Student senator candidates speak for their spots
The aroma of free cheese pizza filled the Red Zone on March 6 when Shippensburg University students gathered to hear the speeches of student senators running for executive board positions.
Michelle Bradley was the first to speak at 7:30 p.m. Her former opponent for president, Dominic Giovanniello, dropped out of the race due to personal reasons.
In her speech, Bradley commented on the confusion that surrounds some of the rules of Student Senate. As president, Bradley would work to clarify these rules and make Student Senate more organized.
During the question and answer period, Student Senate Vice President Olivia Straka commented on Bradley’s young age, seeing as how she is a freshman running for president. According to Bradley, being a first-year student gives her an advantage because she has a fresh point-of-view on SU. Although Bradley is 19 years old, she is willing to learn quickly for the sake of Student Senate and the student body.
“I have no issue looking like an idiot and asking questions,” Bradley said. Serving as Student Senate President can be a challenge for any student, but through her time as senator for the class of 2017, Bradley has become very passionate about helping the student body.
James Wood, a freshman political science major, has recently decided to run for Student Senate President against Bradley. Since Wood is a write-in candidate, students who wish to vote for him will have to write his name on the ballot during election week.
Unlike the new candidate for president, Olivia Straka is a veteran member of student senate. She is running again for her current position of vice president. Instead of moving up to the position of president, Straka decided to run for vice president again so she can continue to vote in caucus and voice her opinions frequently. The president of Student Senate only votes in a tie.
As the chair of the student group and activities committee (SGAC), the vice president gets to work closely with clubs, sports and other campus organizations. Starting this year, the vice president will also have the power to vote on budget and finance committee decisions. The vice president works directly with student groups and the budget and finance committee deals with the allocation of funds within student groups. The hope is that the vice president’s experience will benefit the decisions of budget and finance.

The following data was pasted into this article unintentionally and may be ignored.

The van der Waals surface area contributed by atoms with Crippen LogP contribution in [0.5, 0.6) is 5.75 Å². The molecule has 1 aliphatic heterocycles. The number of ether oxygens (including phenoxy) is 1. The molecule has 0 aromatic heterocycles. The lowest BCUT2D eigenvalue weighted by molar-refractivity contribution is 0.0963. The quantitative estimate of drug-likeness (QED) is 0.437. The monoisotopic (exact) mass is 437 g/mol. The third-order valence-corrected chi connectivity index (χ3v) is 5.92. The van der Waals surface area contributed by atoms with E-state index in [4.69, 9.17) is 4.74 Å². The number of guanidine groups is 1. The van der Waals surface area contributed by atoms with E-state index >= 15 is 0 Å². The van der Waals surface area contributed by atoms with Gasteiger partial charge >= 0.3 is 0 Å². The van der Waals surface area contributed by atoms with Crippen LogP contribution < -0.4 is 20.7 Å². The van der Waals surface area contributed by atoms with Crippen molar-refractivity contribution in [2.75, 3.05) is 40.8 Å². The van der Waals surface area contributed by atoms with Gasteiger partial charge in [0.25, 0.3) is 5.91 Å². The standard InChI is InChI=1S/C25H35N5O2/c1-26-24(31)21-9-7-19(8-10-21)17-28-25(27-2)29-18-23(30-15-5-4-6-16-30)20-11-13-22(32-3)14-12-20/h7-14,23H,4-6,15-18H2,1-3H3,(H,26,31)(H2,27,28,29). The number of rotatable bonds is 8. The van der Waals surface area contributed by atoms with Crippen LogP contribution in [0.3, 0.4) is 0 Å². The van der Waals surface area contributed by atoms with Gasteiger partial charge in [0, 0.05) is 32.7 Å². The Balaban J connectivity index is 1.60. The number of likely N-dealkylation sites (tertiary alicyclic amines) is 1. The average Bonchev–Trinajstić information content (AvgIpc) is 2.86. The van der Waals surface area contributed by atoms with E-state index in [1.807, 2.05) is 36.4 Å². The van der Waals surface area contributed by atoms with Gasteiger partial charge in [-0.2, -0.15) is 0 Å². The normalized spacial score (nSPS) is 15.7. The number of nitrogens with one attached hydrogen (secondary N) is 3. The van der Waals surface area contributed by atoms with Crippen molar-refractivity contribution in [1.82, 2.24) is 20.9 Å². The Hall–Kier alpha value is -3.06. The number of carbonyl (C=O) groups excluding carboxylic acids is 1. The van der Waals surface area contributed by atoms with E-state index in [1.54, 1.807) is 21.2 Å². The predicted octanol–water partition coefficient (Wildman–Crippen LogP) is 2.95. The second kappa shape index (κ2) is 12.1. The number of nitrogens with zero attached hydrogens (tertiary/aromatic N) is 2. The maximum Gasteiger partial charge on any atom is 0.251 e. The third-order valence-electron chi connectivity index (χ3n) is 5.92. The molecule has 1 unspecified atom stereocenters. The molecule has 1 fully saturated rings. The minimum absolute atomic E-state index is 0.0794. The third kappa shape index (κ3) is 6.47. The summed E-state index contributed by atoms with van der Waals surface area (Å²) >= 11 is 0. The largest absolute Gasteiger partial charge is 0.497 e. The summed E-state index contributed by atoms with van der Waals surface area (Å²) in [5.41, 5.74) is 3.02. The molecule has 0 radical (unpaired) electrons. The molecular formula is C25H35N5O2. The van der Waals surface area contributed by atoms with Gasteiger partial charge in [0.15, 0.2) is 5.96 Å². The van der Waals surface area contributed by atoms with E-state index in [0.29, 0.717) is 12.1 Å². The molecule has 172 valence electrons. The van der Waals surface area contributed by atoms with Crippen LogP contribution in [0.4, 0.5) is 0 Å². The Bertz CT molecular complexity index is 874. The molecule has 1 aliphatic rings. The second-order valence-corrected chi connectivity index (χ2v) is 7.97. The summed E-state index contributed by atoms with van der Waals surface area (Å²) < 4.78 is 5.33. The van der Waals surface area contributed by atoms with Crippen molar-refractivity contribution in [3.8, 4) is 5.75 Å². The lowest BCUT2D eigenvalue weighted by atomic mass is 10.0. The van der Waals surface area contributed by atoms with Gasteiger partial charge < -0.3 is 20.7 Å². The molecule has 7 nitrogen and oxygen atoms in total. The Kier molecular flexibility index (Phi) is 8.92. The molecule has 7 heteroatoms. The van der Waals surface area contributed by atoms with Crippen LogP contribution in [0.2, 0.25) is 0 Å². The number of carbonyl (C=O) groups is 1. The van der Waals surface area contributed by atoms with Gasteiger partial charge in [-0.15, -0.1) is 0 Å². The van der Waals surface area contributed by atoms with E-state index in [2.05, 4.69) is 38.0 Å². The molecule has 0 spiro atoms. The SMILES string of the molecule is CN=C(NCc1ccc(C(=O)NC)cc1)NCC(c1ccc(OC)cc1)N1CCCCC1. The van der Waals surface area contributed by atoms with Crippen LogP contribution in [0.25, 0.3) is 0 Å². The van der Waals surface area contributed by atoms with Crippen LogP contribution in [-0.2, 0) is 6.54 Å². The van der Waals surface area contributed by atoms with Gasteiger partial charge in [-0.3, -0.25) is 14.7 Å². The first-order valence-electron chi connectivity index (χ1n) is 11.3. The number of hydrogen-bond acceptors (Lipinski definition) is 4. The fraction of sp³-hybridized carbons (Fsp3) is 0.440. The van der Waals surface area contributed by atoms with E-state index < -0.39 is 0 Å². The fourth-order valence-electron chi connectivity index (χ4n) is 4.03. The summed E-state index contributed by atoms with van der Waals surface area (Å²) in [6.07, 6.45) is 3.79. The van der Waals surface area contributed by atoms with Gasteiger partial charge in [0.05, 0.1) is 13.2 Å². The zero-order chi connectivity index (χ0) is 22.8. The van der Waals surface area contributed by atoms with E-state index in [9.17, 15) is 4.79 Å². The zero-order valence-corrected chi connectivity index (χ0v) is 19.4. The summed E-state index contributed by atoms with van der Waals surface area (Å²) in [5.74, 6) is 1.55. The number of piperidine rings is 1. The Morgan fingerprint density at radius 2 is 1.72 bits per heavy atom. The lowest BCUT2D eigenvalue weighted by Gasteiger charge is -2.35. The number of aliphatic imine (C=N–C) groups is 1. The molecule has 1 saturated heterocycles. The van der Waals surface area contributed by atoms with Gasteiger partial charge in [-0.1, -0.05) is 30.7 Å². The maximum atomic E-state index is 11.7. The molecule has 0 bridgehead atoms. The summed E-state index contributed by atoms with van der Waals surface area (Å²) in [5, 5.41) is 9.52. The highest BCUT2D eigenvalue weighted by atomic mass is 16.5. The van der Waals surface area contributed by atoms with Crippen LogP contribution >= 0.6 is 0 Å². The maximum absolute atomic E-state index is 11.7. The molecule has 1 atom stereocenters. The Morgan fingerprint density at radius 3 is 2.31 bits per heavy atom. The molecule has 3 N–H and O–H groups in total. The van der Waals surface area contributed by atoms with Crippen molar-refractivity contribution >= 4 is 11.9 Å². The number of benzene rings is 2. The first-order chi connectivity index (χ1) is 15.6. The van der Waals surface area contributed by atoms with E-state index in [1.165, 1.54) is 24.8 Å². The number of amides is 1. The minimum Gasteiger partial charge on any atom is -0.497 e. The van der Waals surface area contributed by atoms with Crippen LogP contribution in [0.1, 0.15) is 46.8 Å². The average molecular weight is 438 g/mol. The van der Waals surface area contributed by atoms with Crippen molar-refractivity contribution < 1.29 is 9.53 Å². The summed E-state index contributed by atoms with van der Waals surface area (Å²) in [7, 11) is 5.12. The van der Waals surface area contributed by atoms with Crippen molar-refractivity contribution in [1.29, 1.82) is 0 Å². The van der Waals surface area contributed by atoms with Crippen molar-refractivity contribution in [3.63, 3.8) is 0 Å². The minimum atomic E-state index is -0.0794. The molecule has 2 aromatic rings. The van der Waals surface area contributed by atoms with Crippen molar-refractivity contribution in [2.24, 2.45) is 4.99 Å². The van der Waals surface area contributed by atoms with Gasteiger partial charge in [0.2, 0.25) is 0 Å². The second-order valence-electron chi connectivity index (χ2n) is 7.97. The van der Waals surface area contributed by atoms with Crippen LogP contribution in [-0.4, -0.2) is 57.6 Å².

During the question and answer period after Straka’s speech, she admitted that there is some “bad blood” between student senate and some student groups. This may be due to the stricter policies SGAC enforced this past year regarding paperwork.
“I can’t stop doing my job just because some groups don’t like it,” Straka said. To counter dissent among student groups, Straka wants the public relations committee to focus on promoting what makes Student Senate great.
Many SU students are still unaware as to what the purpose of student senate is and what it does for the community. Sen. Kevin Rezac is a strong proponent of supporting the students, which he hopes to do if he is elected as treasurer. “I know that a good leader is also a good servant,” Rezac said.
In his speech, Rezac stressed the importance of budget and finance committee working with SGAC. As the chair of budget and finance, Rezac would work to control costs and spending within student groups.
His opponent, Nicholas McClure has experience serving as a member of SGAC. This experience, McClure said, would be useful in the next year as budget and finance works more closely with SGAC.
Student senators posed the question as to whether the candidates for treasurer can make themselves immediately available to the president in last-minute cases of decision-making.
Rezac said he would be the man on call for the needs of student senate.
McClure takes extra classes in the winter and summer to stay up on his schoolwork and make his schedule more flexible.
Luke Perry, the current president of Student Senate, dropped many of his extra-curricular activities to become more dedicated to the executive board. “Senate has become my life,” Perry said.
After the senators finished grilling the candidates for treasurer, Rebecca Zelner took to the podium. If elected as secretary, Zelner would like to encourage more community service from student senate and SU clubs in general.
The secretary of student senate is the chair of the public relations committee and responsible for keeping minutes at meetings. Nickolys Hinton, the other candidate for secretary, was sick and unable to speak at the Red Zone event.
Zelner believes that community service has made her a better person, and she wishes to spread that feeling across campus.
Elections for student senate executive board began March 10 and will continue until 4 p.m. on March 13. There will be a table set up in the Great Hall of the CUB for voting as well as an online survey available through SU email.